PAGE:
President Tsai Ing-wen calls for increased deterrence against China

President Tsai Ing-wen emphasized Taiwan’s need to fortify deterrence against China, citing the significant costs of any potential takeover and stressing the importance of regional partnerships for collective security.

In an interview with BBC, President Tsai Ing-wen emphasised the imperative for Taiwan to bolster its deterrence capabilities in the face of escalating threats from China. Tsai underscored the significant costs associated with any potential attempt by China to annex Taiwan, emphasising the need for Taiwan to increase the costs of such actions.

Over recent years, President Tsai has prioritized enhancing Taiwan’s defence posture, implementing military reforms, promoting domestic arms production, and augmenting the defence budget, which has surged to NT$606.8 billion (US$18.85 billion). Tsai highlighted the substantial strengthening of Taiwan’s military capabilities compared to eight years prior, asserting that the investment in military capacity has been unprecedented.

Tsai also emphasized the importance of regional partnerships in forming a collective deterrence against Chinese aggression. She noted the alertness of other countries in the region, some of which have conflicts with China, particularly in the South China Sea. Tsai reiterated that the threat posed by China extends beyond Taiwan and is a concern for the entire region.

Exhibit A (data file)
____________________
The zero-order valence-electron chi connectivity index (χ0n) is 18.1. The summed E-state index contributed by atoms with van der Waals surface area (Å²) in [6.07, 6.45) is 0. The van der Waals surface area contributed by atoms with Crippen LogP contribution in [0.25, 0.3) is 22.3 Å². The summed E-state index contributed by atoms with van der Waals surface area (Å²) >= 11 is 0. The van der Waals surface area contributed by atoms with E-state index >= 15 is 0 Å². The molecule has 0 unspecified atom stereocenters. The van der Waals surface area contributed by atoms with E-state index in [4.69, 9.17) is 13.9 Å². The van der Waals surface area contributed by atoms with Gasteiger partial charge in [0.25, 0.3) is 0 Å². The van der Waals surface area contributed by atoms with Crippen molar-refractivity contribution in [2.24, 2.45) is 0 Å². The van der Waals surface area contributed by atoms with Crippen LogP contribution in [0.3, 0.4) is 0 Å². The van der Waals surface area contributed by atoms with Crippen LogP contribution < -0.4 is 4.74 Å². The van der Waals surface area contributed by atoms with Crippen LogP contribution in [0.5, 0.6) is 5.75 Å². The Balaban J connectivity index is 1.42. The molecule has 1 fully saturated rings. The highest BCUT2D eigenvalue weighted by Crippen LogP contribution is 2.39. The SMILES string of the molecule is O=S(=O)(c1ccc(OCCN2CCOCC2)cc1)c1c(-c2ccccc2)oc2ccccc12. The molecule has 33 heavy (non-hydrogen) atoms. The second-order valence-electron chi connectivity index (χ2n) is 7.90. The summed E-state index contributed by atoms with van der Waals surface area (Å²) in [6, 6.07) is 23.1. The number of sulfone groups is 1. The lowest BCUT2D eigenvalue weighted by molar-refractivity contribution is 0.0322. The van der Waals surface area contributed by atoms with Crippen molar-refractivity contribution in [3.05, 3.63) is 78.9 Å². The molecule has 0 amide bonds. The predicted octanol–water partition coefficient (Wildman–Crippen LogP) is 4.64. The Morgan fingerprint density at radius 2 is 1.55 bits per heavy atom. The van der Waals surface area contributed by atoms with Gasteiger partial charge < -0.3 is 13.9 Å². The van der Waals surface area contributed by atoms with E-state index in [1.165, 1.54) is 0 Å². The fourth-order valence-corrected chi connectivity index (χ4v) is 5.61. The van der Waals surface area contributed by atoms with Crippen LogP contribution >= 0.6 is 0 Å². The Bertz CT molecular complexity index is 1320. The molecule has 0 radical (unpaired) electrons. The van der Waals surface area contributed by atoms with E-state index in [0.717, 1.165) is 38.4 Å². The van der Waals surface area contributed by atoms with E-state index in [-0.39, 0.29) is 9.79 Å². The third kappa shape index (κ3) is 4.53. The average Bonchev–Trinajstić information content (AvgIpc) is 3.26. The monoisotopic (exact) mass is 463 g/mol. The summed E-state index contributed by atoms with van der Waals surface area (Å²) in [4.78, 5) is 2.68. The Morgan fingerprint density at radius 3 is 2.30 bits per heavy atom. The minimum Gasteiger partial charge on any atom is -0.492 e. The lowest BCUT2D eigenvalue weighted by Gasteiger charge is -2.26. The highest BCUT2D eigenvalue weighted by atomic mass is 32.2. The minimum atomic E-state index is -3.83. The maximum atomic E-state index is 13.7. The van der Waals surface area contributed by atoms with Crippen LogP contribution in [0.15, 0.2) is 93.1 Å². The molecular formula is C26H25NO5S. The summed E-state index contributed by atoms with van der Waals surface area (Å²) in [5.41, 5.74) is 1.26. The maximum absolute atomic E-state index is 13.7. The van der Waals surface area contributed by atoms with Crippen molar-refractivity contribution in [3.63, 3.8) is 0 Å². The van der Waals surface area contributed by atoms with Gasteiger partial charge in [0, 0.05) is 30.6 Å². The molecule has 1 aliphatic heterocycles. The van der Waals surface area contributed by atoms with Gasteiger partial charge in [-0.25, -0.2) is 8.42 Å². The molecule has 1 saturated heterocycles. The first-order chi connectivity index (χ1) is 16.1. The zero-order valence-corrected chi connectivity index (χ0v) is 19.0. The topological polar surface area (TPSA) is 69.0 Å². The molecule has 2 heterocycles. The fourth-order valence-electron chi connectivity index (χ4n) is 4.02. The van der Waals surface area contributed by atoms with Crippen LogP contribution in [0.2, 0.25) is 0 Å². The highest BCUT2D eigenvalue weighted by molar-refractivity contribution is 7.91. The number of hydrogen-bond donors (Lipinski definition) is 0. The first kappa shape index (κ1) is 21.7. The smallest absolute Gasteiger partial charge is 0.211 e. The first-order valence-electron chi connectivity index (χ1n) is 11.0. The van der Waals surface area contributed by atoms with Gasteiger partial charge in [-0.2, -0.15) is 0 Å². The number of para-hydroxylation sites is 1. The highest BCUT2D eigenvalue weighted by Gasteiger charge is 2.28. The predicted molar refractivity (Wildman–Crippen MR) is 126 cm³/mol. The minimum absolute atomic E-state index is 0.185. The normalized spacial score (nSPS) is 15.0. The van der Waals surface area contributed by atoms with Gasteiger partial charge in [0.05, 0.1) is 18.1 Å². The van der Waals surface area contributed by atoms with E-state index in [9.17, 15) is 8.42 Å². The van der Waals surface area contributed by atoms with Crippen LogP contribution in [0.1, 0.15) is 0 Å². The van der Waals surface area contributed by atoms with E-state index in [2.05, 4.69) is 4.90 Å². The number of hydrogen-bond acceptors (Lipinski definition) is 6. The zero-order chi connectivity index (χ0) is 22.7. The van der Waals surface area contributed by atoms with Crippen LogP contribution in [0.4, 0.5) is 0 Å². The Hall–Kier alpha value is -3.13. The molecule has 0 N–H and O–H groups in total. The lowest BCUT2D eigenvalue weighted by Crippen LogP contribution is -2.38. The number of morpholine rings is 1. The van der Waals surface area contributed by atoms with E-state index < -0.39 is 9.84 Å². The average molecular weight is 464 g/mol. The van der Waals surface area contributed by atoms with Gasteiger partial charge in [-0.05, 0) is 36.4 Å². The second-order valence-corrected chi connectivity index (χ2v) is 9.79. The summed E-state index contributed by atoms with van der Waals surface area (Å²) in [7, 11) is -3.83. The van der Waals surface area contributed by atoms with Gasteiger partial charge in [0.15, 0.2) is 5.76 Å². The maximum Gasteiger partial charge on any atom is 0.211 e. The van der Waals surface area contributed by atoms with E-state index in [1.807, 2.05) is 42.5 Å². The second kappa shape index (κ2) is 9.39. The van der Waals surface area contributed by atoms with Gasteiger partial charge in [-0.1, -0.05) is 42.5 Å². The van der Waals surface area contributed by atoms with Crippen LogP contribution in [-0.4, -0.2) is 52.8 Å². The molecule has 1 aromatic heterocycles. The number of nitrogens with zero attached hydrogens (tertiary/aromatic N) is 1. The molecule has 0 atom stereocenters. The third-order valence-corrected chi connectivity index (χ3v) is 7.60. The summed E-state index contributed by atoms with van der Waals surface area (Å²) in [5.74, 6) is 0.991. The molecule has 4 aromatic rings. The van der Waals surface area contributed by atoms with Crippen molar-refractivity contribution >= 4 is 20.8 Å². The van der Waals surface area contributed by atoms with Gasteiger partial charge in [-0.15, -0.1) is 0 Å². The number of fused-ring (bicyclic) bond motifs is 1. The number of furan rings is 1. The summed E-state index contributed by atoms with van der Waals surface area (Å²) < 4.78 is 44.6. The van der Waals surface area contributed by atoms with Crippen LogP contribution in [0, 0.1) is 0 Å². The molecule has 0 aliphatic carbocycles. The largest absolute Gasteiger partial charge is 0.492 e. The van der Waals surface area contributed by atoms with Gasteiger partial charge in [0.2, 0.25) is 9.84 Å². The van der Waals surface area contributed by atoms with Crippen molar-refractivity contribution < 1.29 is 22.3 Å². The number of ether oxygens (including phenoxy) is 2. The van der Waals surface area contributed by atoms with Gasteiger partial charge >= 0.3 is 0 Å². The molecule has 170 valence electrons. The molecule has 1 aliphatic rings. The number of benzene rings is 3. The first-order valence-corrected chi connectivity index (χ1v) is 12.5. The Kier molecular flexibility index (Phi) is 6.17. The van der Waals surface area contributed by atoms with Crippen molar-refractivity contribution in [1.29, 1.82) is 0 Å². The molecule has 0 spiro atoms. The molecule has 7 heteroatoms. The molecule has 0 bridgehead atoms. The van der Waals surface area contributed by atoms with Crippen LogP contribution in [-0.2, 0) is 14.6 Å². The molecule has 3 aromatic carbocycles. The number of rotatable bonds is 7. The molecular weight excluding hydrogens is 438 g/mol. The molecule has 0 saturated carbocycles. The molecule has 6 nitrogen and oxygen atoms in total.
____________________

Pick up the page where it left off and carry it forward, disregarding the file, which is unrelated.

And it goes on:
Regarding sovereignty, Tsai reiterated that Taiwan is already an independent nation, dismissing the need for a referendum or a formal declaration of independence. She emphasized Taiwan’s autonomy in decision-making, governance, and military affairs, asserting that Taiwan possesses all the essential elements of a sovereign state.

In recent years, Chinese military activity and grey zone tactics around Taiwan have intensified. Chinese coast guard vessels have been observed entering prohibited or restricted waters around Taiwan’s Kinmen and Matsu islands, signalling Beijing’s assertiveness in the region.